The studio has sold "approximately" 2m copies of Heavy Rain but the PS3 Trophy system reveals "probably more than" 3m out there. Quantic 'denied' royalties.
"I would say that the impact that the recession had, especially on AAA games on console, was the rise of second hand gaming. And I think this is one of the number one problems right now in the industry," said Quantic Dream's Guillaume de Fondaumiere.
"I can take just one example of Heavy Rain - we basically sold to date approximately two million units, we know from the trophy system that probably more than three million people bought this game and played it."
"On my small level it's a million people playing my game without giving me one cent. And my calculation is, as Quantic Dream, I lost between €5 and €10 million worth of royalties because of second hand gaming," continued de Fondaumiere.
The studio boss says he sympathesises with the consumer but if developers can't recoup enough back from their projects then they'll stop investing in IP, hurting the industry long term as less gets released, especially new properties. "Now I know the arguments, you know, without second hand gaming people will buy probably less games because they buy certain games full price, and then they trade them in," he said.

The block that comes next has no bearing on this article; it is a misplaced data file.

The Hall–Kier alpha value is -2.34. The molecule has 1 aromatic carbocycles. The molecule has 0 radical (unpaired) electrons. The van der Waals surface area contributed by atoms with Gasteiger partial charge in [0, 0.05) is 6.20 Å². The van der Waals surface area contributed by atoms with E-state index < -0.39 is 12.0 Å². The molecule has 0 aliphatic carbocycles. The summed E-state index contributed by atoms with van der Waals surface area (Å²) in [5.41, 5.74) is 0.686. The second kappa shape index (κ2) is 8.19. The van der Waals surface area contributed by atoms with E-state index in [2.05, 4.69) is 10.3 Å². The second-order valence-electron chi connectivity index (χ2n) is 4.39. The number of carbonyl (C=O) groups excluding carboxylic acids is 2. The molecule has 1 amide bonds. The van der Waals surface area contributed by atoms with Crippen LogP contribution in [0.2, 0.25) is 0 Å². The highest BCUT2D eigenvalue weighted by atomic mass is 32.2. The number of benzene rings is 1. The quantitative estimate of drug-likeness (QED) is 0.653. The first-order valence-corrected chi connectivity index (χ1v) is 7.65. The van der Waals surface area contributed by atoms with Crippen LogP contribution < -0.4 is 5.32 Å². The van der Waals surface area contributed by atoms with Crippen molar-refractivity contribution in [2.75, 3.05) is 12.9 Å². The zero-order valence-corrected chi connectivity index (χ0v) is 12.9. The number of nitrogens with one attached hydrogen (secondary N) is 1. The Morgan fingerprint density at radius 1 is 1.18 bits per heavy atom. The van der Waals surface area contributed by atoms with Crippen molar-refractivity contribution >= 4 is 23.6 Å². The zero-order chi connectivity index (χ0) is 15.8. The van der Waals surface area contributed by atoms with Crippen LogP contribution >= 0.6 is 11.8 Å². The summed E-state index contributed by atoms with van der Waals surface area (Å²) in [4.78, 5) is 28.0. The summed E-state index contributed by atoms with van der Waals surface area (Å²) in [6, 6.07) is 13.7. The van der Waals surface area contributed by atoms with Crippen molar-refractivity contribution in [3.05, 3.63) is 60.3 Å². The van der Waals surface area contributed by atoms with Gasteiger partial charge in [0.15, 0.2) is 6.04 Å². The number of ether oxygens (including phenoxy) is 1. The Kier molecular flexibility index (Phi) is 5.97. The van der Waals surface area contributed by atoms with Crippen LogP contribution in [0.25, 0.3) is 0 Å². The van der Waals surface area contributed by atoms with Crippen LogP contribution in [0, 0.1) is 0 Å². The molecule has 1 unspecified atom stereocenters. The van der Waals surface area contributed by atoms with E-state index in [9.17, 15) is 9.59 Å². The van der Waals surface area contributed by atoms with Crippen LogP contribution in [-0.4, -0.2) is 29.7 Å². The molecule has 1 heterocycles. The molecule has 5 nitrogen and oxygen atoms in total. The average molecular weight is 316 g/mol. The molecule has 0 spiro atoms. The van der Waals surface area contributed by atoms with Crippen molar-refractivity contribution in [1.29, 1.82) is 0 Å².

"Well I'm not so sure this is the right approach and I think that developers and certainly publishers and distributors should sit together and try to find a way to address this. Because we're basically all shooting ourselves in the foot here."
"Because when developers and publishers alike are going to see that they can't make a living out of producing games that are sold through retail channels, because of second hand gaming, they will simply stop making these games. And we'll all, one say to the other, simply go online and to direct distribution. So I don't think that in the long run this is a good thing for retail distribution either," explained the co-founder.
It's time for a new industry wide price point?
"I've always said that games are probably too expensive so there's probably a right level here to find, and we need to discuss this altogether and try to find a way to I would say reconcile consumer expectations, retail expectations but also the expectations of the publisher and the developers to make this business a worthwhile business."
Check out thebetween Guillaume de Fondaumiere and GamesIndustry.biz. Have retailers had it good for too long with the pre-owned games market? Should the stores share their second-hand profits with studios?